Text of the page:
The Plum Island Ecosystems (PIE) LTER is an integrated research, education and outreach program whose goal is to develop a predictive understanding of the long-term response of watershed and estuarine ecosystems at the land-sea interface to changes in climate, land use and sea level. The principal study site is the Plum Island Sound estuary, its coupled Parker, Rowley and Ipswich River watersheds and the adjacent coastal ocean, the Gulf of Maine. Humans are altering the ecosystems of the world at rates not previously experienced. Understanding and predicting how multiple stresses affect the sustainability of ecosystems is one of the most crucial challenges in environmental biology. The PIE LTER focuses on how several aspects of global change influence organic matter and inorganic nutrient biogeochemistry and estuarine foodwebs. The inputs of organic matter and nutrients from land, ocean and marshes interact with the external drivers (climate, land use, river discharge, sea level) to dictate the extent and degree of nutrient and organic matter processing and determine the spatial patterns of estuarine productivity and trophic structure. The overarching question is: How will trophic structure and primary and secondary productivity in estuaries be affected by changes in organic matter and nutrient loading and hydrodynamics caused by changing land use, climate and sea level?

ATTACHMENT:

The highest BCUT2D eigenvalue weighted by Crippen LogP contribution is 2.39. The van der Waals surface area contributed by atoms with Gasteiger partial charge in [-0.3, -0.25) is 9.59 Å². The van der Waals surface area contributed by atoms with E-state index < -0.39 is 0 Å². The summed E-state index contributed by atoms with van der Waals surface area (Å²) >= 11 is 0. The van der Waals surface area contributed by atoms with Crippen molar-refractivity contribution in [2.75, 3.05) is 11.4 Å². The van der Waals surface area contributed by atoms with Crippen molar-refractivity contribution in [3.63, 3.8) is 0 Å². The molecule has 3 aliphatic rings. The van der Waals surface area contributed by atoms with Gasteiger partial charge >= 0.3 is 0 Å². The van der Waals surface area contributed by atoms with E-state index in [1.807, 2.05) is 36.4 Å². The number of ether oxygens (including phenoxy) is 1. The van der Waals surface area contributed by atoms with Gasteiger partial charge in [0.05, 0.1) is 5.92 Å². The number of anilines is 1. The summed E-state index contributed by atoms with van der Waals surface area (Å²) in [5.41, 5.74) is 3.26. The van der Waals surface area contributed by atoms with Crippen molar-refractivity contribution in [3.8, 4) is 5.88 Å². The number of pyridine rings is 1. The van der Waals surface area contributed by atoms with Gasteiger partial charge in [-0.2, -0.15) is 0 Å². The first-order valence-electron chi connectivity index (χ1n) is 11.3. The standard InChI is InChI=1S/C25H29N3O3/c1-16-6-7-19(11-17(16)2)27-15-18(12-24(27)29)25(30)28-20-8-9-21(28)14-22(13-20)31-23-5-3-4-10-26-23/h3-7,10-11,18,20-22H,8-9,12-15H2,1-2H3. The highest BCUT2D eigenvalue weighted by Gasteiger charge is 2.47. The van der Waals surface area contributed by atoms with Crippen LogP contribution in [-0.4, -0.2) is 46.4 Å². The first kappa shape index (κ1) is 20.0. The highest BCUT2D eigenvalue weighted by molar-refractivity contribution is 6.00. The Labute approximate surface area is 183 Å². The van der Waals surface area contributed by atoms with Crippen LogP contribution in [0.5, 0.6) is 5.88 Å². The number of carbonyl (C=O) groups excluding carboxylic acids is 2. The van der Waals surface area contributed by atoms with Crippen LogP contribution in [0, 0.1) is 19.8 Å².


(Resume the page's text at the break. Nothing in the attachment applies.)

NSF OCE Plum Island Ecosystems LTER